College stress can lead to much more than unwashed hair, red-rimmed eyes and the caffeine jitters of an all-night cram session.
Higher education’s pressures, mixed with underlying mental factors, can push college students to violent thoughts — or even acts, local educators say.
These factors have fallen under public scrutiny in the media storm that followed a shooting spree in a packed Colorado movie theater that killed 12 and wounded dozens of other people.
Faculty watch students for red flags, and institutions such as the University of Wisconsin-La Crosse have support networks in place to assist students considering suicide or other forms of violence.
“We know that different people have different abilities to cope with stress,” said Betty DeBoer, associate professor of psychology at UW-L. “We know that ongoing stress can lead to depression and lots of those types of behaviors.”
Suspected Colorado shooter James Holmes was college educated — a quality he shares with at least two other men who made headlines in the wake of mass shootings.
Jared Loughner allegedly killed six and wounded 14, including U.S. Sen. Gabrielle Giffords near an Arizona supermarket.
Seung-Hui Cho killed 32 people and wounded 17 at Virginia Tech University before committing suicide.
Psychoses such as schizophrenia usually develop in early adulthood — coincidentally when most students are busy with college, DeBoer said.
DeBoer has worked at a UW-Madison psychosis lab, but most university instructors — and not just those in the psychology department — are briefed on the warning signs of mental instability.
DeBoer looks for students who show inappropriate behavior and what she calls a “deterioration” of hygiene and mood: Students who start the semester strong but start missing classes or coming disheveled.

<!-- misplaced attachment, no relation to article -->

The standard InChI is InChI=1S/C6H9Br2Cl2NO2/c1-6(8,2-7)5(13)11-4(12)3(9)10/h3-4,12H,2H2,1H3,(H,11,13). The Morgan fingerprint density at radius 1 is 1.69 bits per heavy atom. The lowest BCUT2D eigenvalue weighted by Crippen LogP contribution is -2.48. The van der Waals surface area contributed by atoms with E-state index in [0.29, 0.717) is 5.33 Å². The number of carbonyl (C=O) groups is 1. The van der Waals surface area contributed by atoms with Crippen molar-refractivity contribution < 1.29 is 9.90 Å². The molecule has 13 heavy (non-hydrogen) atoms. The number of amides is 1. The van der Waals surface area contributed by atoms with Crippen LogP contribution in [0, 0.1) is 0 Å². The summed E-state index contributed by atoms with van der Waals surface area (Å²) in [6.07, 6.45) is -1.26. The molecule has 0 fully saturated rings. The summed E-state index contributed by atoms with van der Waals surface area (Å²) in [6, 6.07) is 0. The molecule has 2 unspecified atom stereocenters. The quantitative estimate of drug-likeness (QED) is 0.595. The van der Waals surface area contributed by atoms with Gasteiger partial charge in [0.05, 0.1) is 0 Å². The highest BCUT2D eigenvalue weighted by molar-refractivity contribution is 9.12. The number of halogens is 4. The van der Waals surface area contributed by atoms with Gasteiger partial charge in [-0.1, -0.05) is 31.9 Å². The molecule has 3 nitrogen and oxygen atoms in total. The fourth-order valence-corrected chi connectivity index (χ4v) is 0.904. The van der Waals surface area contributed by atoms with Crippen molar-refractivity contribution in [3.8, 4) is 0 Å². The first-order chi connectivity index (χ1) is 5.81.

“My biggest red flag is usually students stop coming to class,” she said.
DeBoer looks for a pattern, though she admits this is easier for her because she often instructs smaller, graduate-level classes.
She then reaches out to the student and invites them to talk about their options.
“I have literally called students,” DeBoer said.
Joci Newton, an associate professor of psychology at UW-L, looks for students who express violent thoughts in writing, who undergo extreme behavior changes in the course of a semester or school-year, or who come to class under the influence of drugs or alcohol.
When she finds a student who is suffering mentally, she acts.
For both Newton and DeBoer, that means sending students to trained university staff.
“I can’t provide any treatment to my students,” Newton said. “I have to refer them out.”
Support on UW-L’s campus includes the Student Life office, the counseling center, and a disability resource center.
The college also has a team of counseling staff, administration and campus police dedicated to intervening before a student’s problems get out of hand, said Paula Knudson, UW-L assistant chancellor and dean of students.
The “Behavior Intervention Team” supports students who act out in ways that warrant counseling or medical attention.
Professors can find it hard to talk about a specific students with colleagues, especially under confidentiality requirements, Newton said.
“Then you start thinking, well, am I the only one that’s seeing this?” Newton said.
The university’s intervention team also serves as a way to encourage communication — a place for faculty and staff to share concerns about a student.
“The more information we have,” Knudson said, “the more likely we are to be able to hopefully prevent harm.”